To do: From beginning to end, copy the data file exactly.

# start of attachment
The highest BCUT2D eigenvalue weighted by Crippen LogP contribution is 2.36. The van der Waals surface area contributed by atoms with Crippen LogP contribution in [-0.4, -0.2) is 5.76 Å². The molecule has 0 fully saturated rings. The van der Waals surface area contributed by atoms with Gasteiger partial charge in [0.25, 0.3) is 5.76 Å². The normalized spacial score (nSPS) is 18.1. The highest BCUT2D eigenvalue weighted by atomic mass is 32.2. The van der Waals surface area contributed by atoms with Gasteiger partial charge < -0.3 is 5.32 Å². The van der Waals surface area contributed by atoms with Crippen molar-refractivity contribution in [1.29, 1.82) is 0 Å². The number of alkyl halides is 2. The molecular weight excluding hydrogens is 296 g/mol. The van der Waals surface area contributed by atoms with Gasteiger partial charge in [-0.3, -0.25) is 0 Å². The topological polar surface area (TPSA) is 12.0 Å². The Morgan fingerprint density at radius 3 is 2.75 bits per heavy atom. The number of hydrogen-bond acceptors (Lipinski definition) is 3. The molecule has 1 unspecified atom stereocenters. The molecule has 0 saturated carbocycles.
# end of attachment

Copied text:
The highest BCUT2D eigenvalue weighted by Crippen LogP contribution is 2.36. The van der Waals surface area contributed by atoms with Crippen LogP contribution in [-0.4, -0.2) is 5.76 Å². The molecule has 0 fully saturated rings. The van der Waals surface area contributed by atoms with Gasteiger partial charge in [0.25, 0.3) is 5.76 Å². The normalized spacial score (nSPS) is 18.1. The highest BCUT2D eigenvalue weighted by atomic mass is 32.2. The van der Waals surface area contributed by atoms with Gasteiger partial charge < -0.3 is 5.32 Å². The van der Waals surface area contributed by atoms with Crippen molar-refractivity contribution in [1.29, 1.82) is 0 Å². The number of alkyl halides is 2. The molecular weight excluding hydrogens is 296 g/mol. The van der Waals surface area contributed by atoms with Gasteiger partial charge in [-0.3, -0.25) is 0 Å². The topological polar surface area (TPSA) is 12.0 Å². The Morgan fingerprint density at radius 3 is 2.75 bits per heavy atom. The number of hydrogen-bond acceptors (Lipinski definition) is 3. The molecule has 1 unspecified atom stereocenters. The molecule has 0 saturated carbocycles.